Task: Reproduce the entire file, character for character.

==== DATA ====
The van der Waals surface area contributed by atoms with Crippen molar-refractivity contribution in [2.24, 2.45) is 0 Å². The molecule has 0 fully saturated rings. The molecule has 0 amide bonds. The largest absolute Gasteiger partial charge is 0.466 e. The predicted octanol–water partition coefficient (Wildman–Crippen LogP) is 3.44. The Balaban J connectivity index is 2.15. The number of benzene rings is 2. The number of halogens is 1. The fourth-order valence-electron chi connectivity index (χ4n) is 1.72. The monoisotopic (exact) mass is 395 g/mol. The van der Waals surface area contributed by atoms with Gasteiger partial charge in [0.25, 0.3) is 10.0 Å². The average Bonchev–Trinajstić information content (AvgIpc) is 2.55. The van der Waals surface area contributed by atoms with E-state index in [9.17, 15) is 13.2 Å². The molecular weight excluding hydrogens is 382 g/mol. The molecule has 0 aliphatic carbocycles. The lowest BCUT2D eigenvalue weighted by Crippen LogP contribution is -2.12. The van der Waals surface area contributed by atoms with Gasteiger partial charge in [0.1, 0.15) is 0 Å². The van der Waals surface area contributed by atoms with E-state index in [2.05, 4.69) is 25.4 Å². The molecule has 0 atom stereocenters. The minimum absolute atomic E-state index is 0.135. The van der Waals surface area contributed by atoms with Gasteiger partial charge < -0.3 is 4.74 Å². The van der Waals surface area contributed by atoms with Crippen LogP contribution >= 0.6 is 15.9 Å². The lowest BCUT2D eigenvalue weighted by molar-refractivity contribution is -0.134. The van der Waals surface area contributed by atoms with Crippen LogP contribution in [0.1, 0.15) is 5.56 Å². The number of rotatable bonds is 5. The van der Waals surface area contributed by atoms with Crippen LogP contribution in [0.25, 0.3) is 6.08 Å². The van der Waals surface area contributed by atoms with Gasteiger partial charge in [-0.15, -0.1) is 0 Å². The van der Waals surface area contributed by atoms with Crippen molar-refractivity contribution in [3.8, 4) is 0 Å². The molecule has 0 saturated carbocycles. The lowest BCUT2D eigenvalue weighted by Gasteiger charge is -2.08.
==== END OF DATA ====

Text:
The van der Waals surface area contributed by atoms with Crippen molar-refractivity contribution in [2.24, 2.45) is 0 Å². The molecule has 0 fully saturated rings. The molecule has 0 amide bonds. The largest absolute Gasteiger partial charge is 0.466 e. The predicted octanol–water partition coefficient (Wildman–Crippen LogP) is 3.44. The Balaban J connectivity index is 2.15. The number of benzene rings is 2. The number of halogens is 1. The fourth-order valence-electron chi connectivity index (χ4n) is 1.72. The monoisotopic (exact) mass is 395 g/mol. The van der Waals surface area contributed by atoms with Gasteiger partial charge in [0.25, 0.3) is 10.0 Å². The average Bonchev–Trinajstić information content (AvgIpc) is 2.55. The van der Waals surface area contributed by atoms with E-state index in [9.17, 15) is 13.2 Å². The molecular weight excluding hydrogens is 382 g/mol. The molecule has 0 aliphatic carbocycles. The lowest BCUT2D eigenvalue weighted by Crippen LogP contribution is -2.12. The van der Waals surface area contributed by atoms with Gasteiger partial charge in [0.1, 0.15) is 0 Å². The van der Waals surface area contributed by atoms with E-state index in [2.05, 4.69) is 25.4 Å². The molecule has 0 atom stereocenters. The minimum absolute atomic E-state index is 0.135. The van der Waals surface area contributed by atoms with Gasteiger partial charge < -0.3 is 4.74 Å². The van der Waals surface area contributed by atoms with Crippen LogP contribution >= 0.6 is 15.9 Å². The lowest BCUT2D eigenvalue weighted by molar-refractivity contribution is -0.134. The van der Waals surface area contributed by atoms with Crippen LogP contribution in [0.1, 0.15) is 5.56 Å². The number of rotatable bonds is 5. The van der Waals surface area contributed by atoms with Crippen LogP contribution in [0.25, 0.3) is 6.08 Å². The van der Waals surface area contributed by atoms with Gasteiger partial charge in [-0.15, -0.1) is 0 Å². The van der Waals surface area contributed by atoms with Crippen molar-refractivity contribution in [3.8, 4) is 0 Å². The molecule has 0 saturated carbocycles. The lowest BCUT2D eigenvalue weighted by Gasteiger charge is -2.08.